It was Holocaust Remembrance Day, Jan. 27, 2010, in Auschwitz, Poland. Benjamin Netanyahu, Prime Minister of Israel, made the amazing observation that modern Israel has fulfilled the dry bones prophecy of Ezek. 37: “We have returned to our homeland… from every corner of the earth… The Jewish people rose from ashes… Dry bones became covered with flesh, a spirit filled them, and they lived and stood on their own feet. As Ezekiel prophesied…” He then quoted Ezek. 37:11-12. Many prophecy watchers are thrilled. But do the watchers have reason to be thrilled? Is Netanyahu right in making this connection with Ezekiel?
Ezekiel wrote “among the captives by the river of Chebar… in the land of the Chaldeans” (1:1-3). A few verses before the dry-bones prediction, he wrote the words of God: “when the house of Israel dwelt in their own land… I poured my fury upon them… I scattered them among the heathen” (36:17-19). That’s the Babylonian captivity. However, in verse 24, God promised: “I will take you from among the heathen, and gather you out of all countries, and will bring you into your own land.”
In this Babylonian-captivity context, Ezekiel is taken by the Spirit to a valley full of dry bones (37:1). In very picturesque fashion, the dry bones become living men. In 37:11-12, God explains: “these bones are the whole house of Israel: behold, they say, Our bones are dried, and our hope is lost… Therefore prophesy… I will open your graves, and cause you to come up out of your graves, and bring you into the land of Israel.” Notice, the text is not “they will say,” future. It is “they say,” present tense. That is what the children of Israel were then saying in their Babylonian captivity. But God promised their return to Israel. And so it happened. The dry bones came to life when the Persians conquered Babylon and permitted — even encouraged — the Israelites to return to their own land. This prediction has nothing to do with modern Israel.
The context says even more. In Ezek. 37:14 God promised he would “put my spirit in you.” In 36:27, God had enlarged upon that: “I will put my spirit within you, and cause you to walk in my statutes, and you shall keep my judgments.” This prediction fits those returning from Babylon. It does not fit modern Israel. Putting aside its rejection of God’s Messiah, modern Israel rejects numerous statutes God gave them through Moses.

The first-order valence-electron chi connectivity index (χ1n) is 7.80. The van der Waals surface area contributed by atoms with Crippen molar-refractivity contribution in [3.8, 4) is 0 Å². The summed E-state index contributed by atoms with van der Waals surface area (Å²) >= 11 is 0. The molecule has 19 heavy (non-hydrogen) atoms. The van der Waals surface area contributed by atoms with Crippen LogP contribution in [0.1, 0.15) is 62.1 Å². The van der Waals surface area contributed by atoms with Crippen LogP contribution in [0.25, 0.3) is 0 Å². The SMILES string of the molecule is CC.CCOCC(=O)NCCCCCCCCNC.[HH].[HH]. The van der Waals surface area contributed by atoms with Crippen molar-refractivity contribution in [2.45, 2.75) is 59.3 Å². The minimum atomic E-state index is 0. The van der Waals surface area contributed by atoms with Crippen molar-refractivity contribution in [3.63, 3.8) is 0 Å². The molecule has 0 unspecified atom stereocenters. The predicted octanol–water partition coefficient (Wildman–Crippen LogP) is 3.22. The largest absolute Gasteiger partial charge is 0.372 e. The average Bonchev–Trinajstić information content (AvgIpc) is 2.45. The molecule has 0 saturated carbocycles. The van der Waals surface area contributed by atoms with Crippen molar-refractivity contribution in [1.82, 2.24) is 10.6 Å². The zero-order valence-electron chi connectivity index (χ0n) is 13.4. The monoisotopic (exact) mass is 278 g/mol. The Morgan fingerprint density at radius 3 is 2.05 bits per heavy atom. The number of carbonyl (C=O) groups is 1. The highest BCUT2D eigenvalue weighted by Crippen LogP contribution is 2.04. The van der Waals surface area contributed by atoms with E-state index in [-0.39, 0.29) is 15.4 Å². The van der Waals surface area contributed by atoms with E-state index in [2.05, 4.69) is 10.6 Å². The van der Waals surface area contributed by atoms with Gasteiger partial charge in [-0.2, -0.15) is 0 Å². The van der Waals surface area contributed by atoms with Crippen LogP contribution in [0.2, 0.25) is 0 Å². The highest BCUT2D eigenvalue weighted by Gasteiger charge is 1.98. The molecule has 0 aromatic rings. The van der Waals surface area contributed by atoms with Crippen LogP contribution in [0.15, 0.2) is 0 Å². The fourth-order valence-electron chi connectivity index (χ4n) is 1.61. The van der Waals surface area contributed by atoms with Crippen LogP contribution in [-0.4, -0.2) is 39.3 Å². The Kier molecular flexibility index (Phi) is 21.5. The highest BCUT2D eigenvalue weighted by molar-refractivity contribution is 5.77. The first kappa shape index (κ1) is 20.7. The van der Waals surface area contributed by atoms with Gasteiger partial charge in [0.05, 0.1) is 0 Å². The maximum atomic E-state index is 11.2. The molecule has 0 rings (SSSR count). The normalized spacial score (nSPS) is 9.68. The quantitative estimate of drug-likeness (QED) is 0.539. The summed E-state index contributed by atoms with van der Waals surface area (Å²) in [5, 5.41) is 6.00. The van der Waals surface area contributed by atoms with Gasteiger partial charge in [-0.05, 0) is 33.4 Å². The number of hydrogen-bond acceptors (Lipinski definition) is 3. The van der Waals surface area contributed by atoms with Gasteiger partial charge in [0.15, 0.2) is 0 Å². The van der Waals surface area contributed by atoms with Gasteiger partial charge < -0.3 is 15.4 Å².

Ancient Israel returned from Babylon to rebuild the temple, which they did in spite of the opposition of the pagans dwelling in Samaria. Modern Israel, in contrast, having gained control of Old Jerusalem in 1967, immediately conceded administration of the Temple Mount to the Muslims, with Israel pledging to protect the Dome of the Rock as a “holy place.” In recent years, efforts by a fringe group to lay a temple cornerstone on the Temple Mount have repeatedly been repulsed by the Israeli government.
Not only is the modern secular Israeli government not interested in reestablishing the sacrifices mandated by Moses, neither are they interested in keeping other basic laws of the Torah. Israel today is billed as one of the most “progressive” countries in the world in protecting the “rights” of homosexuals. Annual Gay Pride parades take place, not only in Tel Aviv, but in Jerusalem itself. Abortion is legal, in many cases free, and widely practiced. On a different issue, under the modern law of return, Jews who immigrate to Israel are granted automatic Israeli citizenship — but not if they believe in Jesus!
No, the current secular state of Israel does not fulfill the prophecy of Ezekiel 36-37. This modern return is not a spiritual return — either to Moses or to Jesus. It is a physical return. The ancient return from the Babylonian captivity under Zerubbabel, Ezra, and Nehemiah was, as predicted, not only a physical but also a spiritual return. The dry bones prophecy was fulfilled hundreds of years before the Messiah came to earth the first time.